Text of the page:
I was painfully aware of this as I searched the 1994 checklist and kept turning up six or seven cards for players I never knew.

But there's hope ... I think ...


John Hope.

This is John Hope's only Topps card. It is also his only card in a major released set. But it is not his only card from a set released by a major card company.

Hope also appeared in the 1994 Fleer Major League Prospects set, which I think was either a separate issue or an insert set (I wasn't collecting much in '94). Part of me wants to disallow Hope because of this. But if I do that, I might never find a one-and-doner from the 1990s.

So I'll include him.

While going through the '94 set, I automatically ruled out Draft Pick cards because most hadn't even reached the majors yet. And, I decided to rule out Future Stars cards from '94. A lot of those players had barely played a major league game, too. I'll probably continue to do that for '90s sets.

With that determined, here is what I have so far for the One-and-Done cards:

1974 Topps:

#33 - Don Newhauser, Red Sox
#37 - Dave Sells, Angels
#77 - Rich Troedson, Padres
#421 - Dan Fife, Twins
#457 - Chuck Goggin, Braves
#573 - Mike Adams, Twins

1980 Topps:

#59 - Eddy Putman, Tigers
#72 - Fred Howard, White Sox
#156 - Tony Brizzolara, Braves
#221 - Joe Cannon, Blue Jays
#233 - LaRue Washington, Rangers
#291 - Randy Scarberry, White Sox
#347 - Harry Chappas, White Sox

1981 Topps:

 #491 - Gordy Pladson, Astros

1982 Topps:

#356 - Denny Lewallyn, Indians

1984 Topps:

#116 - George Bjorkman, Astros
#159 - Darryl Cias, A's
#163 - Lorenzo Gray, White Sox
#337 - Kevin Hagen, Cardinals
#382 - Chris Nyman, White Sox
#474 - Greg Bargar, Expos

1994 Topps:

#491 - John Hope, Pirates


As usual, this is an exercise where I could easily miss someone or miss the fact that the player already had a card in a major set. So if anyone sees anything like that, let me know.

At some point -- probably way in the future knowing how long it takes me to do things here -- I will link the list in the tabs up top or on the sidebar.

Maybe I'll even put some card images with the list.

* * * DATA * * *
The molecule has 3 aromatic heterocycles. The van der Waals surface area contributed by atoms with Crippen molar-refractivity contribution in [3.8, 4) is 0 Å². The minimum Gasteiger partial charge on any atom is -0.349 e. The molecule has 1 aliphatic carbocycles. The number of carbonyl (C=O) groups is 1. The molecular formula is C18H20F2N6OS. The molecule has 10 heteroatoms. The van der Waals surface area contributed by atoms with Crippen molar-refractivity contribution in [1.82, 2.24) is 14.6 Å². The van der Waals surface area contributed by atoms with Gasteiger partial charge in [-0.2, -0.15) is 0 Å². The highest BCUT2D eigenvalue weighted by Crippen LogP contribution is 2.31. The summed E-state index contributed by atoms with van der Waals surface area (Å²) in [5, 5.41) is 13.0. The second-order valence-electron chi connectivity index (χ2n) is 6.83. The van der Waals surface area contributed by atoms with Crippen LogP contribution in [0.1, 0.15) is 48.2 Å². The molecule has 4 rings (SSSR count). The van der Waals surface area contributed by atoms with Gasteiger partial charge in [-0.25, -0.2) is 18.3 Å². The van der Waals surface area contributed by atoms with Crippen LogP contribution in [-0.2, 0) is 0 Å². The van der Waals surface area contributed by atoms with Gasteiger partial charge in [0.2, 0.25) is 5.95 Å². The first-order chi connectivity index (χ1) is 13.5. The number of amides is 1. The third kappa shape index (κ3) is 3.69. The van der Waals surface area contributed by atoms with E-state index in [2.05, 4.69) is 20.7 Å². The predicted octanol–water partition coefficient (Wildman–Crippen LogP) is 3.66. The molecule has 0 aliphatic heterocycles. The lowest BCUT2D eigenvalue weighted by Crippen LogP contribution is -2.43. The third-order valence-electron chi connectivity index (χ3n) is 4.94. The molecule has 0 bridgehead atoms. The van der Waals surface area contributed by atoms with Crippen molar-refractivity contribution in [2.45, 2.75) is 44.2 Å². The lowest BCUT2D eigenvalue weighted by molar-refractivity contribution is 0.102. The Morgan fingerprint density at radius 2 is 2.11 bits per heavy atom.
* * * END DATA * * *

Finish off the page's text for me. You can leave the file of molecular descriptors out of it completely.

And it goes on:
After all, we've seen cards of the all-stars all too often. Time to see some common one-and-doners.

9 comments:

  1. Great post. Fun topic.
    One correction for ya. According to the Trading Card Database Jim Howarth had a card in 1973 as Jimmy Howarth:
    http://www.tradingcarddb.com/Person.cfm/pid/2728/Jim-Howarth

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    1. Thanks. I'll update the list when I get a chance.

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  2. Cool concept. Can't imagine many guys nowadays are one and done with all the different sub-brands that Topps offers.

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  3. Had no idea Kevin Hagen was an OAD. I got him to sign that card for me in 1995. I remember him being surprised to see it when I handed it to him.

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  4. Great idea for a collection. I've always been a fan of "different" and "unique" PC ideas.

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  5. Neat post. Would be interesting to read the stories on some of these players. I appreciate that the back of the 74 cards have their minor league stats also.

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  6. Brilliant post. I appreciate the research you're doing. Keep up the great work.

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  7. The card that comes to mind for me is 1998 Topps Pete Rose Jr #240.